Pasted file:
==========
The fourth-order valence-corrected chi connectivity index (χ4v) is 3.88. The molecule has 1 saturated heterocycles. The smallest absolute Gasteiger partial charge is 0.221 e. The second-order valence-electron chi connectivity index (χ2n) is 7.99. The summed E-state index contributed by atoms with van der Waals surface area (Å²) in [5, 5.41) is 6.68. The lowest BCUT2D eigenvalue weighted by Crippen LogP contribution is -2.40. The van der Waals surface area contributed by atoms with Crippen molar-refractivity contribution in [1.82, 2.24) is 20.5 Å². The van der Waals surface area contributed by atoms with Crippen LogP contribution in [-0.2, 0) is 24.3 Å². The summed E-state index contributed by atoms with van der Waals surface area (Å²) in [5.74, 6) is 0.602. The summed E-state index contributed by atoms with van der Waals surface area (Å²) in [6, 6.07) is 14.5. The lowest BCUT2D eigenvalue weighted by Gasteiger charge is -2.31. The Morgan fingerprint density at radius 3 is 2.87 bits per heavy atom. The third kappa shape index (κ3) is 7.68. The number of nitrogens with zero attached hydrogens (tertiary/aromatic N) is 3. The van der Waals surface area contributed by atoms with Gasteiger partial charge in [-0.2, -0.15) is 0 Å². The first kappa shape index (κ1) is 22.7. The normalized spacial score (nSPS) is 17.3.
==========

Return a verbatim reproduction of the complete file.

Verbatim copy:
The fourth-order valence-corrected chi connectivity index (χ4v) is 3.88. The molecule has 1 saturated heterocycles. The smallest absolute Gasteiger partial charge is 0.221 e. The second-order valence-electron chi connectivity index (χ2n) is 7.99. The summed E-state index contributed by atoms with van der Waals surface area (Å²) in [5, 5.41) is 6.68. The lowest BCUT2D eigenvalue weighted by Crippen LogP contribution is -2.40. The van der Waals surface area contributed by atoms with Crippen molar-refractivity contribution in [1.82, 2.24) is 20.5 Å². The van der Waals surface area contributed by atoms with Crippen LogP contribution in [-0.2, 0) is 24.3 Å². The summed E-state index contributed by atoms with van der Waals surface area (Å²) in [5.74, 6) is 0.602. The summed E-state index contributed by atoms with van der Waals surface area (Å²) in [6, 6.07) is 14.5. The lowest BCUT2D eigenvalue weighted by Gasteiger charge is -2.31. The Morgan fingerprint density at radius 3 is 2.87 bits per heavy atom. The third kappa shape index (κ3) is 7.68. The number of nitrogens with zero attached hydrogens (tertiary/aromatic N) is 3. The van der Waals surface area contributed by atoms with Gasteiger partial charge in [-0.2, -0.15) is 0 Å². The first kappa shape index (κ1) is 22.7. The normalized spacial score (nSPS) is 17.3.